Initially, Sam fell into a black hole, fearing he wouldn’t see his daughters grow up. It was like everything went mute for me,” Sam remembers. His neurosurgeon advised him to put the tumour in a box and let me deal with it,” and focus on mental health and finding a support network.

Though it was an awful time, Sam says, God had already set that team around me… a strong squad.” In the ups and downs, he knew everyone was praying for him. I felt very much at peace… My mum had been praying and she said, ‘[God] said I’ve got this; I’m looking after him!’ It’s led to a whole new way of seeing things. I always had a steady faith but now I feel like God is waking me up, saying, We need to do more’ and is changing the way I think.”

Strength and vulnerability go hand in hand in Sam’s life, and he feels that Philippians 4:13 is a constant theme in his life: I can do all things through Christ who strengthens me.”

Since my tumour, my philosophy’s changed. I’m a massive part of the church band now. Friendships at house group are a part of worship. It makes it so much easier and freer when your heart is in the right place.”

He now feels he can connect with God whether in front of one or 1,000 people, and that when it comes to his own songs, the only person who matters if they like it or don’t like it is God”.

"I always had a steady faith but now I feel like God is waking me up, saying, ‘We need to do more’ and is changing the way I think."

Some people ask Sam why he was sharing such private things in his blog, but he sees it as a positive way to be honest about how he feels and to get things off his chest. Not every post is shared, there are about 50 posts I have written, and I haven’t shared. It’s a place to be a bit vulnerable. There are some really hard days.”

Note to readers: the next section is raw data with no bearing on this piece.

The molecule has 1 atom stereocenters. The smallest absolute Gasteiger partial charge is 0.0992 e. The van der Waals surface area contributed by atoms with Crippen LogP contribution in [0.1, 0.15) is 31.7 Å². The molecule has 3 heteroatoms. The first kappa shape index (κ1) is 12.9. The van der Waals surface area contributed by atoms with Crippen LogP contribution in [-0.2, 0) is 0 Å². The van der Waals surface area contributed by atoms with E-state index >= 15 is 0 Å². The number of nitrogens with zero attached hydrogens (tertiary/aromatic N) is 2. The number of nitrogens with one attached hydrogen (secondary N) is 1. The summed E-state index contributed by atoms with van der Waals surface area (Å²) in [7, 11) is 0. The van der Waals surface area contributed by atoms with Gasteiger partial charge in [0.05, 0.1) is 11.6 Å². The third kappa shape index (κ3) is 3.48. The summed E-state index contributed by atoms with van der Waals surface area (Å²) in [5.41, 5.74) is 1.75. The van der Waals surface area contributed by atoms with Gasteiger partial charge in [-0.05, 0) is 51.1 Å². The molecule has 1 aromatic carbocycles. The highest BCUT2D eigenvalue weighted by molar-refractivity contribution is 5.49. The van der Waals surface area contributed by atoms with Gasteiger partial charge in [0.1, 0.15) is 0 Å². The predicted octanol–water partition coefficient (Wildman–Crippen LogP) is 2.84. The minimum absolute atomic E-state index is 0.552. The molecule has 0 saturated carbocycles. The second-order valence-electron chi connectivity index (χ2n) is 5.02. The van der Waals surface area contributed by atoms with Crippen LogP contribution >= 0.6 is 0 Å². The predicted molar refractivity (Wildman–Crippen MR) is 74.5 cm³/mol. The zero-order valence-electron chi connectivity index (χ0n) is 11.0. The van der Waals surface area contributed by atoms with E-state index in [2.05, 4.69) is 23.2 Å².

When people reach out to say, I really needed to hear that”, or this is really helping me and inspiring me, please keep going”, it makes Sam feel great. From his health, to his faith in God, Sam is choosing to be vulnerable: I don’t hide anything.”

The blog even led to a new connection with a brain tumour specialist who has become a really good friend and even helped Sam with his diet. A confident artist, Sam has an energetic, go-getting impulse to put himself out there, reach out to others, perform and play music – but he’s also looking upwards and outwards to see how he can benefit others, as he shares his journey with everyone. He’s even raised a lot of money for the charity Brain Tumour Research and has been part of a campaign calling for better funding into research along the way.

If there was a soundtrack for the more performance-oriented season of Sam’s life, he would have chosen Vellai
Pookal’, a song by one of Bollywood’s most iconic composers, which Sam loved for its gorgeous” sound more than the meaning behind it. But more recently, his go-to song is Promises’, by Naomi Raine and Maverick City, which he would listen to over and over again to strengthen his faith: Though the storms may come and the winds may blow, I’ll remain steadfast.” Listening through tears, it makes Sam feel like he is coming home every time.